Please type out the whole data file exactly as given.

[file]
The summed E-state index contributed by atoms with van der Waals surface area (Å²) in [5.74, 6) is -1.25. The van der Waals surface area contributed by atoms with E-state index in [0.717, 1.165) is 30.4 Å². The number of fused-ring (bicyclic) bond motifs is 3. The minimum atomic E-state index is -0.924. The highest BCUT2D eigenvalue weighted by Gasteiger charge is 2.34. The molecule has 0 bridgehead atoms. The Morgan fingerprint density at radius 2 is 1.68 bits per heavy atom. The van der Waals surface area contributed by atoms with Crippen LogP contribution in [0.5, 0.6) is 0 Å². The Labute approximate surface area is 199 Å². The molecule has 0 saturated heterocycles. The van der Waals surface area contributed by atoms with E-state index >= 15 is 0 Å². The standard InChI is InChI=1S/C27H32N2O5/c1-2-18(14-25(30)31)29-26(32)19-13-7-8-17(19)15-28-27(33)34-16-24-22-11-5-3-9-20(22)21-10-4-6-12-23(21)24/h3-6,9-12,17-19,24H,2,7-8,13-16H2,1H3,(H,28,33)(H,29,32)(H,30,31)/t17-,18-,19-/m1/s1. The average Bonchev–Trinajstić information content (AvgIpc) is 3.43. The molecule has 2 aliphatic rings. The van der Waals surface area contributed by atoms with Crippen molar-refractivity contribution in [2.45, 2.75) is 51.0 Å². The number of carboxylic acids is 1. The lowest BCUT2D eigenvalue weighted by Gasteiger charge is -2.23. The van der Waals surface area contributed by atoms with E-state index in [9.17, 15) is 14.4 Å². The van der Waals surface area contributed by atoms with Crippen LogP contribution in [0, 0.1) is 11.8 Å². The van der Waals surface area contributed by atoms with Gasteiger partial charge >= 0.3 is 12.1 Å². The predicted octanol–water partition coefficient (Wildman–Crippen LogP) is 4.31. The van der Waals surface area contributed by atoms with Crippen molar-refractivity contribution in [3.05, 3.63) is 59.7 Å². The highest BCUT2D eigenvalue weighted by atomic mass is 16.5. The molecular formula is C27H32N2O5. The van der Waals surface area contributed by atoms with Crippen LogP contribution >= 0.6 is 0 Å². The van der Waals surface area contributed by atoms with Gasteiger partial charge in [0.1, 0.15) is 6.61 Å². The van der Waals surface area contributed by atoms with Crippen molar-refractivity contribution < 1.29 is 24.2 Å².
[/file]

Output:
The summed E-state index contributed by atoms with van der Waals surface area (Å²) in [5.74, 6) is -1.25. The van der Waals surface area contributed by atoms with E-state index in [0.717, 1.165) is 30.4 Å². The number of fused-ring (bicyclic) bond motifs is 3. The minimum atomic E-state index is -0.924. The highest BCUT2D eigenvalue weighted by Gasteiger charge is 2.34. The molecule has 0 bridgehead atoms. The Morgan fingerprint density at radius 2 is 1.68 bits per heavy atom. The van der Waals surface area contributed by atoms with Crippen LogP contribution in [0.5, 0.6) is 0 Å². The Labute approximate surface area is 199 Å². The molecule has 0 saturated heterocycles. The van der Waals surface area contributed by atoms with E-state index >= 15 is 0 Å². The standard InChI is InChI=1S/C27H32N2O5/c1-2-18(14-25(30)31)29-26(32)19-13-7-8-17(19)15-28-27(33)34-16-24-22-11-5-3-9-20(22)21-10-4-6-12-23(21)24/h3-6,9-12,17-19,24H,2,7-8,13-16H2,1H3,(H,28,33)(H,29,32)(H,30,31)/t17-,18-,19-/m1/s1. The average Bonchev–Trinajstić information content (AvgIpc) is 3.43. The molecule has 2 aliphatic rings. The van der Waals surface area contributed by atoms with Crippen molar-refractivity contribution in [2.45, 2.75) is 51.0 Å². The number of carboxylic acids is 1. The lowest BCUT2D eigenvalue weighted by Gasteiger charge is -2.23. The van der Waals surface area contributed by atoms with E-state index in [9.17, 15) is 14.4 Å². The van der Waals surface area contributed by atoms with Crippen LogP contribution in [0, 0.1) is 11.8 Å². The van der Waals surface area contributed by atoms with Gasteiger partial charge >= 0.3 is 12.1 Å². The predicted octanol–water partition coefficient (Wildman–Crippen LogP) is 4.31. The van der Waals surface area contributed by atoms with Crippen molar-refractivity contribution in [3.05, 3.63) is 59.7 Å². The highest BCUT2D eigenvalue weighted by atomic mass is 16.5. The molecular formula is C27H32N2O5. The van der Waals surface area contributed by atoms with Crippen LogP contribution >= 0.6 is 0 Å². The van der Waals surface area contributed by atoms with Gasteiger partial charge in [0.1, 0.15) is 6.61 Å². The van der Waals surface area contributed by atoms with Crippen molar-refractivity contribution < 1.29 is 24.2 Å².